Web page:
And in the same village – I find the children of course, always the children. They are drawn like curious magnets to the visiting tourists, and I with equal curiosity, and my camera, am drawn to them. They are spontaneous, uninhibited, unselfconscious, and often playful.
On we drove towards Mt Popa and suddenly it is happening again. We are in the middle of a village having a ceremony for new monks. Only this time it’s not half a dozen boys, it’s about twenty or so of them, each on horseback! We are blown away, and immediately are out of the car and into the melee of people and horses and ox carts. What a scene we’ve landed in. Each horse has a boy rider dressed as a prince to imitate the initiation of the Buddha’s son Prince Rahula, sparkling and shiny in the sun. By the end of the day, after the feasting, each will have his head shaved and will enter the monastery. Each horse is accompanied by a man leading the horse, and another man holding an umbrella over the boy. There is also a group of girls, maybe eight or nine of them, riding in ox carts following the line of horses. The girls are dressed in the sumptuous robes of princesses with extravagant headpieces. The oxen are also richly decorated with headpieces rivalling those of the girls. The girls will become nuns of course, but even then will not have the same status as the boys. And then there are the families – all dressed in their finest clothes, carrying traditional begging bowls, and flowers. About twenty metres behind the parade is a big truck with a large loudspeaker blaring recorded music. Our driver (whose name is Koko) tells us that loud music is traditional at these ceremonies.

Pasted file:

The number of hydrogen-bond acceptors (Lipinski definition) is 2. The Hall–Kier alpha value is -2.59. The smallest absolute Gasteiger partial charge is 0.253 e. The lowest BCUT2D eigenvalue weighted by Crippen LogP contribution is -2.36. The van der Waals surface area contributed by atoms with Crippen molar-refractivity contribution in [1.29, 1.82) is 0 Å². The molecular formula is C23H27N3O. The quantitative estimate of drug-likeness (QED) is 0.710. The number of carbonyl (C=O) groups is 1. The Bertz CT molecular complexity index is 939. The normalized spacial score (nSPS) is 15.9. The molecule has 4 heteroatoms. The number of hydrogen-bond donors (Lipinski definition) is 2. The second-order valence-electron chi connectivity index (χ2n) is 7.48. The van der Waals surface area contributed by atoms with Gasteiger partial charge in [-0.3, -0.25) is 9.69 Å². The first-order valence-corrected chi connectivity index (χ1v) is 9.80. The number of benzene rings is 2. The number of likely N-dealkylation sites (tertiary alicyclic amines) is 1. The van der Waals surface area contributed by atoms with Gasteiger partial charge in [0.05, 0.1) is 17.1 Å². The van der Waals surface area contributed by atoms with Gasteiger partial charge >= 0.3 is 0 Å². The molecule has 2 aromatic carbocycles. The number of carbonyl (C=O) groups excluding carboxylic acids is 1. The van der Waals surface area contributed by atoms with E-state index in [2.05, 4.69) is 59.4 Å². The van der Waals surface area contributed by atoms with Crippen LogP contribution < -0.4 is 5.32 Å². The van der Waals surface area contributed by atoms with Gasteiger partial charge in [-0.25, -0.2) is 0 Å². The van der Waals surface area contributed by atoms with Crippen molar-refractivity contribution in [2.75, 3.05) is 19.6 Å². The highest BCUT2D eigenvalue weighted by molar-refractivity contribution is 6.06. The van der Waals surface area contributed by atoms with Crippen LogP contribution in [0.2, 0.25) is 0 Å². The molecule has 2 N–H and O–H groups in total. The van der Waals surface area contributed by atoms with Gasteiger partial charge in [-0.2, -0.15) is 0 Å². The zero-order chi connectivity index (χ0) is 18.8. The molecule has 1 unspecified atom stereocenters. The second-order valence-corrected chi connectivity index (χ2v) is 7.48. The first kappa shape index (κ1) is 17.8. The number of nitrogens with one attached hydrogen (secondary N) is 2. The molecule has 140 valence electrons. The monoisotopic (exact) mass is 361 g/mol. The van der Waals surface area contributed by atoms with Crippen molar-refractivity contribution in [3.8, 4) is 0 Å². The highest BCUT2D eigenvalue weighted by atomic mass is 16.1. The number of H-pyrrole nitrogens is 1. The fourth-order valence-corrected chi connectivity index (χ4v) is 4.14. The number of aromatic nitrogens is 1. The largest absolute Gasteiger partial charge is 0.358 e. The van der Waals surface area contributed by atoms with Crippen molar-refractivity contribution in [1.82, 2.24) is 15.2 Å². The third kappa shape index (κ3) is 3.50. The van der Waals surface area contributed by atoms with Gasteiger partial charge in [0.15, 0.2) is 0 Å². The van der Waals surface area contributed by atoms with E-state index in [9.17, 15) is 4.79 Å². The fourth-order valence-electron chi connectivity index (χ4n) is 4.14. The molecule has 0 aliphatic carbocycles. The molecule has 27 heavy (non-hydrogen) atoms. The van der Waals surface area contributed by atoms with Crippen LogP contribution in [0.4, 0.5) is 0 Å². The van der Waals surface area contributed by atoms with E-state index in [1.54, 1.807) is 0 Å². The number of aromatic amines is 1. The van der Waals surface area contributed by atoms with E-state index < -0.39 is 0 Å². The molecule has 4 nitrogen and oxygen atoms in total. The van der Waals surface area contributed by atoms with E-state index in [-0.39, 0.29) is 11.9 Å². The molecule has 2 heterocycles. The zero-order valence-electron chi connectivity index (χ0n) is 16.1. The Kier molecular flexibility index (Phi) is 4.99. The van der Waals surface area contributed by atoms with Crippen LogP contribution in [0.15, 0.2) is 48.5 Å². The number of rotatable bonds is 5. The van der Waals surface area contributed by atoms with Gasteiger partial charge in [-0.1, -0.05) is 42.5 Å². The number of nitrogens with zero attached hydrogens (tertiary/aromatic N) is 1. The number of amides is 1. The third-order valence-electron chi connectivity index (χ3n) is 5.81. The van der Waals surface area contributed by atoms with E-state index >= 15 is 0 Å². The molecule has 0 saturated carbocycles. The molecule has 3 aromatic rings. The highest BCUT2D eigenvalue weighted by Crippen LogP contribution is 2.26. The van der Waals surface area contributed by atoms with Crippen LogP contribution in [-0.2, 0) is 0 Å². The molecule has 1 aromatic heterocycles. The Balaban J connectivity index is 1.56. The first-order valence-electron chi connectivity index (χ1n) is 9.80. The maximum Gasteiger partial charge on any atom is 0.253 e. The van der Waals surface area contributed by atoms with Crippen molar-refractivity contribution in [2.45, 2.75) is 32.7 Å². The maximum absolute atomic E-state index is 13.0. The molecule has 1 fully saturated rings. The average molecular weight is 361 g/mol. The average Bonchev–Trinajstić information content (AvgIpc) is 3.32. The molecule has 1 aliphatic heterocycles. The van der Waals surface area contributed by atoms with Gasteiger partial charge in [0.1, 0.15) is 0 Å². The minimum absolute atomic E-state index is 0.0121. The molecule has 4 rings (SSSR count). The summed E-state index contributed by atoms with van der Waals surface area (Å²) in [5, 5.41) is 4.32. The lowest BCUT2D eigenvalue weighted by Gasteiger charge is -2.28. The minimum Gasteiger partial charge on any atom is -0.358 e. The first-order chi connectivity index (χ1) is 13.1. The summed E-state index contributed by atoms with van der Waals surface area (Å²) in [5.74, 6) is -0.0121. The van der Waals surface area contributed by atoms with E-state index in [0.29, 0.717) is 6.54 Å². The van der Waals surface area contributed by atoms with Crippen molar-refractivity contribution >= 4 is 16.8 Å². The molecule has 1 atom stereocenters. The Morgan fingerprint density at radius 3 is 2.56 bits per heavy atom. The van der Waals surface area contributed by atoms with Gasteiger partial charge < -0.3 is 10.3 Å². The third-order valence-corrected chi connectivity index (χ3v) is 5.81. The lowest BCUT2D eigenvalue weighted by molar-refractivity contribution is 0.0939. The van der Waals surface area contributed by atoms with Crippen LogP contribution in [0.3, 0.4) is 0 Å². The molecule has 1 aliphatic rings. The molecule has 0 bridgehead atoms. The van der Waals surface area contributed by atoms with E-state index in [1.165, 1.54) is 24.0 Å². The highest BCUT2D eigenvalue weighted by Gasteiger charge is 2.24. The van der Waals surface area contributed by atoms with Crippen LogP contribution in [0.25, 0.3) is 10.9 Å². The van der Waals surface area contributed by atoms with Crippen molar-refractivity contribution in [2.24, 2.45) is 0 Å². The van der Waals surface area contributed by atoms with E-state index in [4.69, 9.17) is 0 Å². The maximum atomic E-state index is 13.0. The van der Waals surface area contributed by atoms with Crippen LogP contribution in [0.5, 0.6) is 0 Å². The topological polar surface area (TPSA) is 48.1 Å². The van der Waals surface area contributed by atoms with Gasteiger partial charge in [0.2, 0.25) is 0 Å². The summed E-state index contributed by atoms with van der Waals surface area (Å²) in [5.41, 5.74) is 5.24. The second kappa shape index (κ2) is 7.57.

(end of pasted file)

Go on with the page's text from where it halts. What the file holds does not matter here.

The whole crowd is headed through the village in grand procession to the feasting hall. The atmosphere is electric, joyous, celebratory, a big day planned for a long time, and quite by chance, by grace, we find ourselves, once again, privileged, and equally joyous to witness a brief part of this truly authentic Burmese religious ceremony.